(10 of 10)
TIME: The new civil religion in America is the environmental movement. Its high priest is probably Vice President Al Gore, who as you know just won the Nobel Peace Prize. How do you see the green movement unfolding in Russia and what are your own policies as far as that's concerned?
PUTIN: First, as regards people in the environmental protection movement, I support them a lot. And I associate with them a lot, to protect the environment, one of the top priorities of the human race. The people who dedicate their time and effort to that end deserve our credit and support. Obviously, the development of humankind cannot be stopped. There will always be conflict between development and preserving nature. What really matters is that mankind understands the whole drama and develops along a pathway that will be minimally detrimental to Mother Nature. To resolve this problem will be easier today than 15 years ago, there is no longer mortal opposition between the two groups. There is no need today to destroy nature as was done earlier. Today, we have a unique political environment to protect what God himself has created for the benefit of all people. Now as regards our system, it's very vulnerable. It's a surprise that the earth is still in existence. It, you know, was created through billions of circumstances and incidents that occurred and it is still in existence today because of billions and billions of circumstances that are still interacting. It faces a constant threat to its survival. We live in a very thin layer of ozone and air. And the threshold beyond which irreversible repercussions might occur is very sensitive.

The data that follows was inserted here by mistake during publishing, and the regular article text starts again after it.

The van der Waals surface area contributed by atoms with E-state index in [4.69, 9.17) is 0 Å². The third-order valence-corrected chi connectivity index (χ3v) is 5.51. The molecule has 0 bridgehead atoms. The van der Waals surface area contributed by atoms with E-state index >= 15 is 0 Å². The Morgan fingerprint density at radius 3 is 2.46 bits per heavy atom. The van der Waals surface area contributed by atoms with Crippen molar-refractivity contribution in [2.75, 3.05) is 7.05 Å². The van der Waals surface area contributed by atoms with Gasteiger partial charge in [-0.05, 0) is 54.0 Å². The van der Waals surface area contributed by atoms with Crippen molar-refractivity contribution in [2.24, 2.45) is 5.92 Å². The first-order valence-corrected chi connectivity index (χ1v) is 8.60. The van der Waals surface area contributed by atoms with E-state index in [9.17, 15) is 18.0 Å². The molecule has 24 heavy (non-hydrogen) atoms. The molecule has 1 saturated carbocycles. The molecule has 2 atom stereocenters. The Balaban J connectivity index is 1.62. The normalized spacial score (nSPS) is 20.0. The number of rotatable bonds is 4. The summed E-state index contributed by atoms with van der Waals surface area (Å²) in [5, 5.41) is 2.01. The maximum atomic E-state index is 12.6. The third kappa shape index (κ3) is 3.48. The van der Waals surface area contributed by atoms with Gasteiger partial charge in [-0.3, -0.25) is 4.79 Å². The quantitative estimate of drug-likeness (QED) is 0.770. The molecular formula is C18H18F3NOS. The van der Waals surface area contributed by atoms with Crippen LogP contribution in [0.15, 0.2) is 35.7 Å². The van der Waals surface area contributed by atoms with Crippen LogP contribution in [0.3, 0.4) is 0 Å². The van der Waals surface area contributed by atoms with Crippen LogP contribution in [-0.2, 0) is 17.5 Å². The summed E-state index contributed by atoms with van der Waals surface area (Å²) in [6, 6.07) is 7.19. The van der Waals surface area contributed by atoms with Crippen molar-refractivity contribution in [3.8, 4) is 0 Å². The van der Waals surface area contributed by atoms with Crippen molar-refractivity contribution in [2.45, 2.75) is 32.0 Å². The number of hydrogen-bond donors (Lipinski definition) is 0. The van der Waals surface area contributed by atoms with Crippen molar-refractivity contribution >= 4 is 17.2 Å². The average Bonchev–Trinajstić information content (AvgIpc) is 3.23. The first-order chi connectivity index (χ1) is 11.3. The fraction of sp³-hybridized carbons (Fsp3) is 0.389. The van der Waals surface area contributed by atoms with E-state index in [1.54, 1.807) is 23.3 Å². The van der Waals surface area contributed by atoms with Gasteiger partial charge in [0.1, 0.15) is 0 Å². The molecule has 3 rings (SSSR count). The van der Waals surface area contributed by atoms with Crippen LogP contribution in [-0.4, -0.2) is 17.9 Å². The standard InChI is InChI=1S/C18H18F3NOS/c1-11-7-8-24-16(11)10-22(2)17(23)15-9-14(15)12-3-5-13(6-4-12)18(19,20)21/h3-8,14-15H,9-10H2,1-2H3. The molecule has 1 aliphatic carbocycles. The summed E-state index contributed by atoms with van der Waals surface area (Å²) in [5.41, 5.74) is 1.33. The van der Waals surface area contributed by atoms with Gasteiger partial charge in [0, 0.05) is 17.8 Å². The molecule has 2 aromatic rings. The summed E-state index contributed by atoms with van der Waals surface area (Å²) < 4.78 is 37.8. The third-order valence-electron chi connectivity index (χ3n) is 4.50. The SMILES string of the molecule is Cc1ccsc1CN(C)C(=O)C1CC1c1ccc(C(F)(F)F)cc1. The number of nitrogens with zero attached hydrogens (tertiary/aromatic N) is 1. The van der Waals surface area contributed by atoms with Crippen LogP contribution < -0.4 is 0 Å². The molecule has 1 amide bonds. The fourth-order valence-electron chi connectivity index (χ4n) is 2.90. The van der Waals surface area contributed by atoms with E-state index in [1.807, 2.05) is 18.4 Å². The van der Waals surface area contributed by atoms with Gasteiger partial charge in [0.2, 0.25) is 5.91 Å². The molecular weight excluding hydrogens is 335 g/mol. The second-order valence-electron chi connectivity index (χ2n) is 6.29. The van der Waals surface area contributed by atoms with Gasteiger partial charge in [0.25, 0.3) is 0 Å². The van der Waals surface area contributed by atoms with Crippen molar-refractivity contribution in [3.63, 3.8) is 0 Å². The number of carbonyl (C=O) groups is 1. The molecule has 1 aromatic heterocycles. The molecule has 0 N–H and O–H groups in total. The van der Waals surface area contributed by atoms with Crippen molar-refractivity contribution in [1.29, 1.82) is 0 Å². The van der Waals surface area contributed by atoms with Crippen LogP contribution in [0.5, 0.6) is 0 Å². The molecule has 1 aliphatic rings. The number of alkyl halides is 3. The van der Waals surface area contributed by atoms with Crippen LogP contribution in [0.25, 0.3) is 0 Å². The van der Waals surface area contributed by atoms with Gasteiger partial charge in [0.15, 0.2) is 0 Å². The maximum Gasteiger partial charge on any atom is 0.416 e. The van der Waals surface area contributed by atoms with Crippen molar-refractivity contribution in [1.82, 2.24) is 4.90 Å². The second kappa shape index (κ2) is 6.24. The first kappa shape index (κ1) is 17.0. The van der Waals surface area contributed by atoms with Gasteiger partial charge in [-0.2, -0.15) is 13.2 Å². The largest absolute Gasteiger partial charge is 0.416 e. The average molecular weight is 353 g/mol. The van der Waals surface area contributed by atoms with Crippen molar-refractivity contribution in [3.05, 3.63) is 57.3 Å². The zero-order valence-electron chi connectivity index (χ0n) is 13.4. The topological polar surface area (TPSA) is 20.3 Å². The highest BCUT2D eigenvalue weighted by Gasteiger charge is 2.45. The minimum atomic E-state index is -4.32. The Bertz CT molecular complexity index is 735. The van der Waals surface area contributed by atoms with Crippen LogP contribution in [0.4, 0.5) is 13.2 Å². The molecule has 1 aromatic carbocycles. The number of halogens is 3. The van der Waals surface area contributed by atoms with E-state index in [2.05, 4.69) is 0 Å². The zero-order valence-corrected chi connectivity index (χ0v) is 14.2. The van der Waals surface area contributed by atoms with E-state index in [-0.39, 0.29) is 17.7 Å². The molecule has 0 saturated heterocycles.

TIME: If there becomes a substitute for oil, something like hydrogen, how would that affect the Russian economy?
PUTIN: One of the main goals of our economy is to diversify. We proceed from the assumption we should use intellectual capacity rather than oil, to develop, and we will need to correspondingly change the structure of the economy, which we can do. I have no doubts about that. Talking about energy, Russia has undertaken certain steps involving developments in thermonuclear energy, nuclear energy, hydrogen and others. We are thinking about so-called alternative sources of fuel. We're not optimists in this regard. We are not pessimists. We will work on it.
TIME: One last question, earlier you talked about one's authority being linked to how many telephones they have on their desk. It's a very old-fashioned image. So my question is how technologically connected are you? Do you send and receive e-mail? Do you have a BlackBerry? Do you blog?
PUTIN: Well, it's a big shame, I don't use these technologies. I don't even use a telephone. My operators, my staff do it for me. But they do it wonderfully, and I'm very envious. Well, it's not important how many telephones you have. How can you measure authority? It's the trust of the people. No other measure matters; others are just illusions. I am very thankful to the people, that they sense that indeed over these eight years I have been working honestly. I'm grateful for this trust.
Next Al Gore